01:21 PM EDT 06/10/2013
Heroes Among Us
Originally posted 06/08/2013 08:00PM
While many people spend a hiatus from school "blowing money on beer and beaches," 18-year-old Oliver "Ollie" Plunket is doing something different.
With a year to spare between high school and college, U.K.-based Plunket hopped on his motorcycle six months ago in Argentina, and decided to embark on Ollies Odyssey, a seven-month, 14-nation trek around the world with the purpose of raising awareness and money for wounded troops and their families.
"The thing that people usually do [during school hiatuses] is they work for six months and then they go traveling for six months," Plunket told PEOPLE on Thursday. "They travel around on buses and they just have a general good time seeing the world. I like to think I have a slightly more adventurous personality. I worked a little bit harder and saved a little bit more, using my savings to help pay for the trip."
Originally posted 06/06/2013 08:55AM
Two orphans in the small, working-class town of Lacombe, La., have found that family doesn't only have to be biological – even strangers can reach out and take care of each other.
Teenagers Tyler and Cheyenne Osburn learned early in life about hardship: their father, Billy, a guitar player in a rock band, died when they were infants. Their mother, Liz, a hairdresser, was badly injured while burning trash in their backyard in 2007 and permanently disabled.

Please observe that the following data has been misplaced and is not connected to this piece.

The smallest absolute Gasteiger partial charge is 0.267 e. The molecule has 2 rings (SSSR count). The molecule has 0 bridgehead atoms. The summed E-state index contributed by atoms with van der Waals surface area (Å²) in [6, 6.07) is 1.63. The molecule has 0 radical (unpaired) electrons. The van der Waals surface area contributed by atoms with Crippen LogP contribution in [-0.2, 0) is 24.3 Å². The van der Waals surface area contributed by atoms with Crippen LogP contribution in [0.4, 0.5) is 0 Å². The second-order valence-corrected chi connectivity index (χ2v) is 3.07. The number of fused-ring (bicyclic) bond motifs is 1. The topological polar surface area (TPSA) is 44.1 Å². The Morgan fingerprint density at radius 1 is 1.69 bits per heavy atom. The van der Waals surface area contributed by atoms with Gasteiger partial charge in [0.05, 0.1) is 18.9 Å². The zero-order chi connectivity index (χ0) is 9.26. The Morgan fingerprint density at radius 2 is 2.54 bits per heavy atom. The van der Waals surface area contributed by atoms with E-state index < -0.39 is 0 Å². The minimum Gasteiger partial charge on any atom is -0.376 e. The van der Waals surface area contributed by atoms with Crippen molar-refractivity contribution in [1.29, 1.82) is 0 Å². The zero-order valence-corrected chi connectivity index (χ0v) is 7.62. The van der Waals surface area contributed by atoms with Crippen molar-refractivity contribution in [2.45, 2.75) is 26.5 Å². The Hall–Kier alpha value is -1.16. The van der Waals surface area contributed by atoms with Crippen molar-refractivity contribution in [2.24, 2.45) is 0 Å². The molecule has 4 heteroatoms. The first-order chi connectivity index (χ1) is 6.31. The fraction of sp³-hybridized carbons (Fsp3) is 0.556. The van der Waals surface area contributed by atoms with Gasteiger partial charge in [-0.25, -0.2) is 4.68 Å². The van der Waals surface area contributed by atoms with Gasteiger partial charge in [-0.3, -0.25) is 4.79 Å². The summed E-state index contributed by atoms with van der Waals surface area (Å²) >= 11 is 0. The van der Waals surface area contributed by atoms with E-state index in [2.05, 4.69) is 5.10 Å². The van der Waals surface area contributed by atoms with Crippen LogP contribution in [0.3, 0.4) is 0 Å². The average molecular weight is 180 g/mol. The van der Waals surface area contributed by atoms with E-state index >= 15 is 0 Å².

When she died of a heart attack two weeks before Christmas 2011, Tyler was 18 and a senior in high school, and Cheyenne was 16 and a junior.
Originally posted 05/30/2013 12:25PM
Deborah Howard was on her way into an Atlanta mall in November 1989 when she passed by a pet shop displaying adorable puppies in the window.
After stepping inside for a closer look, she realized what she was seeing wasn't so adorable after all.
"There were sick puppies, dirty cages and one Labrador retriever had this cut on his leg that he was pressing against the wire of the cage," says Howard, 53, who now lives in Cohasset, Mass.
Originally posted 05/23/2013 07:30AM
Earl Morse had no idea that a casual question would end up launching him on a life-changing crusade.
It was December 2004, and the physician assistant was chatting with some World War II veteran patients when the subject turned to the memorial in their honor that had just opened the previous spring in Washington, D.C.
"I said to them, 'Have you been to see your new memorial?' " says Morse, 54, who was working at an outpatient clinic for veterans in Chillicothe, Ohio.
"Sadly, none of them had been," says Morse, who still works as a full-time PA for the VA and lives in Enon, Ohio, "and reality had set in that they were never going to see their memorial because they didn't have the financial means. That broke my heart."
Originally posted 05/18/2013 04:00PM
The young YouTube star (and honorary CoverGirl) gets to fulfill another dream
Originally posted 05/16/2013 02:05PM